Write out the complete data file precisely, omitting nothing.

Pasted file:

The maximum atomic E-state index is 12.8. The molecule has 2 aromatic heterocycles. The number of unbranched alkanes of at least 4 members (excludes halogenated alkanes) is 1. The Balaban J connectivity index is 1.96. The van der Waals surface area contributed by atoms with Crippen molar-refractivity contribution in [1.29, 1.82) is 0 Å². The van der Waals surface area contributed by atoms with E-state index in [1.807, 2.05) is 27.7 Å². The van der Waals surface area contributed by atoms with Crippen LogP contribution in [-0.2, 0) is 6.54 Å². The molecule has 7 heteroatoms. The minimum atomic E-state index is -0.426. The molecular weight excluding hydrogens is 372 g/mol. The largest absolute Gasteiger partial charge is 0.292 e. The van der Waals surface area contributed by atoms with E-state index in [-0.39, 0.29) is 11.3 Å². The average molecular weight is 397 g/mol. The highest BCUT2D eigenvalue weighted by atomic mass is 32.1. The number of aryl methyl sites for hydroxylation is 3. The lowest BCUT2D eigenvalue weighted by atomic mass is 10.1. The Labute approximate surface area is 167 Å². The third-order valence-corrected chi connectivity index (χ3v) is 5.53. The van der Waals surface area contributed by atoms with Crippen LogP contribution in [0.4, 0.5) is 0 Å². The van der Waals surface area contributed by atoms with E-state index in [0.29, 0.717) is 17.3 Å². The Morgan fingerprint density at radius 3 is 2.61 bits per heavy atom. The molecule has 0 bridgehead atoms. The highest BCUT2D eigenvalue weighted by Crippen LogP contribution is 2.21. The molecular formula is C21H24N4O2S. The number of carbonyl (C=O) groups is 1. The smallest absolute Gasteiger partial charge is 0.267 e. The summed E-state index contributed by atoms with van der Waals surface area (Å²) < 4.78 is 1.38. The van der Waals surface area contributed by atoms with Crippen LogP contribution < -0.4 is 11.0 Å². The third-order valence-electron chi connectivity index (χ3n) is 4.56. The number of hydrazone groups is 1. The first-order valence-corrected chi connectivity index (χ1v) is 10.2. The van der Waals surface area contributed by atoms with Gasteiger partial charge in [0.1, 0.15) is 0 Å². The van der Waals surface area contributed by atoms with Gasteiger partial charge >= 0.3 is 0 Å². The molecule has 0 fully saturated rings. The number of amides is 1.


The maximum atomic E-state index is 12.8. The molecule has 2 aromatic heterocycles. The number of unbranched alkanes of at least 4 members (excludes halogenated alkanes) is 1. The Balaban J connectivity index is 1.96. The van der Waals surface area contributed by atoms with Crippen molar-refractivity contribution in [1.29, 1.82) is 0 Å². The van der Waals surface area contributed by atoms with E-state index in [1.807, 2.05) is 27.7 Å². The van der Waals surface area contributed by atoms with Crippen LogP contribution in [-0.2, 0) is 6.54 Å². The molecule has 7 heteroatoms. The minimum atomic E-state index is -0.426. The molecular weight excluding hydrogens is 372 g/mol. The largest absolute Gasteiger partial charge is 0.292 e. The van der Waals surface area contributed by atoms with E-state index in [-0.39, 0.29) is 11.3 Å². The average molecular weight is 397 g/mol. The highest BCUT2D eigenvalue weighted by atomic mass is 32.1. The number of aryl methyl sites for hydroxylation is 3. The lowest BCUT2D eigenvalue weighted by atomic mass is 10.1. The Labute approximate surface area is 167 Å². The third-order valence-corrected chi connectivity index (χ3v) is 5.53. The van der Waals surface area contributed by atoms with Crippen LogP contribution in [0.4, 0.5) is 0 Å². The van der Waals surface area contributed by atoms with E-state index in [0.29, 0.717) is 17.3 Å². The Morgan fingerprint density at radius 3 is 2.61 bits per heavy atom. The molecule has 0 bridgehead atoms. The highest BCUT2D eigenvalue weighted by Crippen LogP contribution is 2.21. The molecular formula is C21H24N4O2S. The number of carbonyl (C=O) groups is 1. The smallest absolute Gasteiger partial charge is 0.267 e. The summed E-state index contributed by atoms with van der Waals surface area (Å²) < 4.78 is 1.38. The van der Waals surface area contributed by atoms with Crippen LogP contribution < -0.4 is 11.0 Å². The third-order valence-electron chi connectivity index (χ3n) is 4.56. The number of hydrazone groups is 1. The first-order valence-corrected chi connectivity index (χ1v) is 10.2. The van der Waals surface area contributed by atoms with Gasteiger partial charge in [0.1, 0.15) is 0 Å². The van der Waals surface area contributed by atoms with Gasteiger partial charge >= 0.3 is 0 Å². The molecule has 0 fully saturated rings. The number of amides is 1.